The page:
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3 Communication Tips for Driving Strategic Alignment

Wednesday, June 17, 2020
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When talent development and business goals are aligned, training and employee development programs are better positioned to provide an organization competitive advantage. However, many organizations struggle with alignment. Just 42 percent have talent development and business strategies that are aligned to a high or very high extent, according to Strategic Alignment: Orchestrating Organizational Success.

What steps can organizations take to drive better strategic alignment? A good place to start is giving talent development a voice in business decisions. Strategic Alignment found a statistically significant connection between talent development leaders or data influencing business strategy and high levels of alignment, with the connection being so strong that there was less than 1 percent of a chance it occurred as a result of chance.

To earn business influence, talent development leaders need to communicate their business’s value effectively. In Strategic Alignment three talent development leaders at highly aligned organizations shared their advice.

Communicate as a Business Function

At AECOM, an engineering firm with approximately 65,000 employees, Kimberly Currier, the senior director for talent development for Americas, emphasizes the importance of a business-minded approach to communication. In an interview for the report, she explained that there are two parts to this. “First, it’s important to demonstrate that you understand the business and what the needs and strategies are. Second, you need to show that you’re capable of rolling that information into your own strategic plan.”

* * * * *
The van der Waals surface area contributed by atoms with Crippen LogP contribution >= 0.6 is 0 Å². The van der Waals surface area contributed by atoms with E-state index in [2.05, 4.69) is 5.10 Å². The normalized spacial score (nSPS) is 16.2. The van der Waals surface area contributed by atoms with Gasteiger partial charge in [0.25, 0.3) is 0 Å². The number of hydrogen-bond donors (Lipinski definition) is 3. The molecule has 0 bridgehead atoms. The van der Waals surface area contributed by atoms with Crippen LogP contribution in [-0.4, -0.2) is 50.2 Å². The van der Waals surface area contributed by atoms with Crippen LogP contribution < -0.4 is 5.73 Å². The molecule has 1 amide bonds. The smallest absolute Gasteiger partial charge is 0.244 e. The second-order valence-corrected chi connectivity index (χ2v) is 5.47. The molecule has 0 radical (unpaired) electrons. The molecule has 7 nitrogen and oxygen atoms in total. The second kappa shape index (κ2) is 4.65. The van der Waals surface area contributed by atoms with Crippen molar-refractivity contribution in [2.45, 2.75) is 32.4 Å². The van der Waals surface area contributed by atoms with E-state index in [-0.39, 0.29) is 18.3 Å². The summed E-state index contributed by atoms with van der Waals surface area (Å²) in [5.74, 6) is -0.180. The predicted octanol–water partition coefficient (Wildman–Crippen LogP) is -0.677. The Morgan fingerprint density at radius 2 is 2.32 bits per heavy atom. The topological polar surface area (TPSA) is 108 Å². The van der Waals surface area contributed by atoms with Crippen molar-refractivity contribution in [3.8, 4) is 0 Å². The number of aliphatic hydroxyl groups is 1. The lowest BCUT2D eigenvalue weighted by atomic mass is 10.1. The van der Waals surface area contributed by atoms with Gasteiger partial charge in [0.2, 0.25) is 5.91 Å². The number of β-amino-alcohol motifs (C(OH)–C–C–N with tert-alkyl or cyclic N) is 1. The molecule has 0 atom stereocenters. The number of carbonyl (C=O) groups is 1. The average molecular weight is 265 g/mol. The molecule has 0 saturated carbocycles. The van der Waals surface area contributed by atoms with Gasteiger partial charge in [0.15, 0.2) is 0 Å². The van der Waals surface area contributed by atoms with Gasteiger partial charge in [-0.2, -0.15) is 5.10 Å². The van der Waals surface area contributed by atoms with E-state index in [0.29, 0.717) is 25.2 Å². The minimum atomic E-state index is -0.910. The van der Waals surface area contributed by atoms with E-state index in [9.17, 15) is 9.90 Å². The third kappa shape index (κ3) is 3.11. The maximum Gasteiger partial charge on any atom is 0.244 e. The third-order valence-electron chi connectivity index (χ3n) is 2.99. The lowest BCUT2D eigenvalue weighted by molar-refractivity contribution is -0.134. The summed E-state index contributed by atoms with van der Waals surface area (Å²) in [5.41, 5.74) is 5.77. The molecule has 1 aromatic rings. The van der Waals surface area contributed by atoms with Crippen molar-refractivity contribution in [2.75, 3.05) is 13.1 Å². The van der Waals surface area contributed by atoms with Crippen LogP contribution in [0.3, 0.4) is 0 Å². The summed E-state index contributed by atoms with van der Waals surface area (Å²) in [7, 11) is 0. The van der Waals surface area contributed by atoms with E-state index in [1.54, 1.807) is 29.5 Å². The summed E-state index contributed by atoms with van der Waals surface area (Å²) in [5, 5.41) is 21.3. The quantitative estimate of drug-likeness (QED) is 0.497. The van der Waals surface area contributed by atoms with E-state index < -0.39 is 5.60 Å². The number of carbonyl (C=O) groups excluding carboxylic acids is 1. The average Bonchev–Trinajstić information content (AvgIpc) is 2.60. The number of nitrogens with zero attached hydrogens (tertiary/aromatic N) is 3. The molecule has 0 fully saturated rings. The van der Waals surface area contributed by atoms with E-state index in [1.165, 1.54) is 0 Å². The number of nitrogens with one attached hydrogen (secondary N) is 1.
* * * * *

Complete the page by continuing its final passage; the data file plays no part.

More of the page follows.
Currier said that communicating in this way requires talent development leaders “to know how the business makes money and what it needs to do to achieve its financial goals.” Examples include knowing where profit and losses come from, the general nature of the business’s work, and where the organization fits within the economy.

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Put Effort Into Connecting

When she started working as director of training and development for Willmeng Construction (a construction company with more than 140 employees), Holly Bowers went to lunch with every member of the leadership team. “I continue to do that when someone new comes on or moves into a new role,” she said in an interview for the report. After that, she maintains contact, touching base “at least once every couple of months” to discuss what talent development needs to do to help the organization.

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Meet Leaders Where They Are

Like Bowers, Suzanne Fraley took special care early in her tenure as director of talent management at Plains All American Pipeline, a midstream oil and gas company with more than 1,800 employees, to ensure she could effectively communicate with other leaders in the organization. When she started at the organization, she positioned herself to tell stories that would effectively demonstrate talent development’s value by “investing time and energy to connect with people and familiarize myself with the company’s operations,” she explained in an interview for the report.

During Frawley’s first 90 days, she said that she traveled to the organization’s offices and sites in Texas’s Permian Basin, “to see how the business operated in the field and meet people.” For her, seeing colleagues “in their environment” provided a powerful chance to learn and build credibility. “It gave me an opportunity to hear what they needed it, where they needed it,” she said.

Strategic Alignment: Orchestrating Organizational Success is available at td.org/AlignmentReport.

About the Author

Alex Moore is a junior research analyst for the Association for Talent Development. Alex returned to ATD in 2019 after spending a year living and working in Chile. Prior to moving abroad, Alex was a writer/editor for ATD working on TD magazine, a research coordinator at ATD, and a customer care advocate at ATD. He graduated from Virginia Tech in 2015 with a B.A. in English.

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